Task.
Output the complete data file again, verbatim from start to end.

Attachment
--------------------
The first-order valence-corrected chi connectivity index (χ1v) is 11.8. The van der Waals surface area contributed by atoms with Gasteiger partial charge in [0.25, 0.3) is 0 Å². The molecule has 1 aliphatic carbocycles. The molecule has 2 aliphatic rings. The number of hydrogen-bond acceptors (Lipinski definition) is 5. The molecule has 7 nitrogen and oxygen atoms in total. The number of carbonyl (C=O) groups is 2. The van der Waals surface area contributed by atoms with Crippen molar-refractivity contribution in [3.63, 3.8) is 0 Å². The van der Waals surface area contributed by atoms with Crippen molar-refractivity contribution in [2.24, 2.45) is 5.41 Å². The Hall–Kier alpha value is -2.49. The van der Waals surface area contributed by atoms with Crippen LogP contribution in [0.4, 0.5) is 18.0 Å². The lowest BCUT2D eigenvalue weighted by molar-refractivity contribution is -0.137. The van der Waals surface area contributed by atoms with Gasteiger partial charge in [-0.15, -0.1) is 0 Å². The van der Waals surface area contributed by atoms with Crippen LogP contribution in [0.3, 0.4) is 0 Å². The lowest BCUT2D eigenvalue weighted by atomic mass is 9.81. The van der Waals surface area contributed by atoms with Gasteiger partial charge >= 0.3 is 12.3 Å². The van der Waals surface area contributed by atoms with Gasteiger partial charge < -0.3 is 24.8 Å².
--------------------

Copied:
The first-order valence-corrected chi connectivity index (χ1v) is 11.8. The van der Waals surface area contributed by atoms with Gasteiger partial charge in [0.25, 0.3) is 0 Å². The molecule has 1 aliphatic carbocycles. The molecule has 2 aliphatic rings. The number of hydrogen-bond acceptors (Lipinski definition) is 5. The molecule has 7 nitrogen and oxygen atoms in total. The number of carbonyl (C=O) groups is 2. The van der Waals surface area contributed by atoms with Crippen molar-refractivity contribution in [3.63, 3.8) is 0 Å². The van der Waals surface area contributed by atoms with Crippen molar-refractivity contribution in [2.24, 2.45) is 5.41 Å². The Hall–Kier alpha value is -2.49. The van der Waals surface area contributed by atoms with Crippen LogP contribution in [0.4, 0.5) is 18.0 Å². The lowest BCUT2D eigenvalue weighted by molar-refractivity contribution is -0.137. The van der Waals surface area contributed by atoms with Gasteiger partial charge in [-0.15, -0.1) is 0 Å². The van der Waals surface area contributed by atoms with Crippen LogP contribution in [0.3, 0.4) is 0 Å². The lowest BCUT2D eigenvalue weighted by atomic mass is 9.81. The van der Waals surface area contributed by atoms with Gasteiger partial charge >= 0.3 is 12.3 Å². The van der Waals surface area contributed by atoms with Gasteiger partial charge < -0.3 is 24.8 Å².